10 September – 29 October 2005
The work of Sam Durant investigates utopia and its failure in relation to protest and countercultures movements in America political history. In his sculptures, installations, and drawings, Sam Durant connect and overlap several references to the popular, artistic and political history from the 60’s and 70’s. Durant re-presents iconic symbols from popular music, art, white student protest, and Black Power, reflecting an intensely utopian yet nihilistic moment, when a counterculture both succeeded and failed at changing the world.
More recently, Sam Durant has focused on the history of civil rights protest from the same period. In his exhibition in gallery Praz-Delavallade, he will be showing new works that address the problems of representing of political issues in art work through several mediums. The master piece of the exhibition is a bronze sculpture of a wicker chair mounted onto a mirror polished stainless steel plate. This chair is a copy of the one used by Huey P. Newton (founder of the Black Panther Party for Self Defense) in the famous poster for the BPP. This work takes place in a series of “theoretical monuments” he has been making over the last several years which are monuments’ proposal embodying an utopia. This monument would theoretically be erected on the plaza in front of the Alameda County Courthouse where many of Newton’s (and many other Party members) famous trials were located. It was the scene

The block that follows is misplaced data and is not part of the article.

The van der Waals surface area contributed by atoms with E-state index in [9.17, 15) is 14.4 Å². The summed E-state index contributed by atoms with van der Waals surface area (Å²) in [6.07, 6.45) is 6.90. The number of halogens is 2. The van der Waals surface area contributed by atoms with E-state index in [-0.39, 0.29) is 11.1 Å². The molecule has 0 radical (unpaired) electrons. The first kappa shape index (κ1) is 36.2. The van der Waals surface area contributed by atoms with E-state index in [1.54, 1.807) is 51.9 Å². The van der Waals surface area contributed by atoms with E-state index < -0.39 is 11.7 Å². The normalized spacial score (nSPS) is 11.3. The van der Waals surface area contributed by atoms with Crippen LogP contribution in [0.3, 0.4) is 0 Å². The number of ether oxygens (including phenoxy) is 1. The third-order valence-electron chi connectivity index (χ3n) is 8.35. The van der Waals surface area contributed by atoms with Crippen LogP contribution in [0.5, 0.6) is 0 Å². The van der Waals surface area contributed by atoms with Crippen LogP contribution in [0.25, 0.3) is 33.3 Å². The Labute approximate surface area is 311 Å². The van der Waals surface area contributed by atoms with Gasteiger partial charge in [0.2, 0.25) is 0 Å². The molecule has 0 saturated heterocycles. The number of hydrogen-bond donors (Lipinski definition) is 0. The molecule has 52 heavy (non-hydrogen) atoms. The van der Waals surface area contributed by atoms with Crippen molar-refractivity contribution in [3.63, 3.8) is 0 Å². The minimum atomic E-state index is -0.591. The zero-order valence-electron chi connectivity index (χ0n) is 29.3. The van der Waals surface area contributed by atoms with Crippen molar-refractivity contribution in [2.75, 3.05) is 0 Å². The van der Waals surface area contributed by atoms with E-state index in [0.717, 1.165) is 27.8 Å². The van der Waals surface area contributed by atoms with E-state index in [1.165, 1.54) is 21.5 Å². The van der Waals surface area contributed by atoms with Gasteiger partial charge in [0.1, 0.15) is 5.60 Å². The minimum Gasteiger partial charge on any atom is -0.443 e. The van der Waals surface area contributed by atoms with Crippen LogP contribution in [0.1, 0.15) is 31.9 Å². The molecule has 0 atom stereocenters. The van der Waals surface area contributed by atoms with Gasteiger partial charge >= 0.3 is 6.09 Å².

of many rallies and protests for the release of political prisoners during Newton’s leadership of the Black Panther Party.
A group of drawings, mirrors and installation come link and extend the territory proposed by the sculpture. The works uses some elements coming from historical and contemporary events (slogans, protests’ photographs, trash can lids used like shields by demonstrators…) to implicate the viewer in the field of political struggle with the idea of encouraging participation and engagement.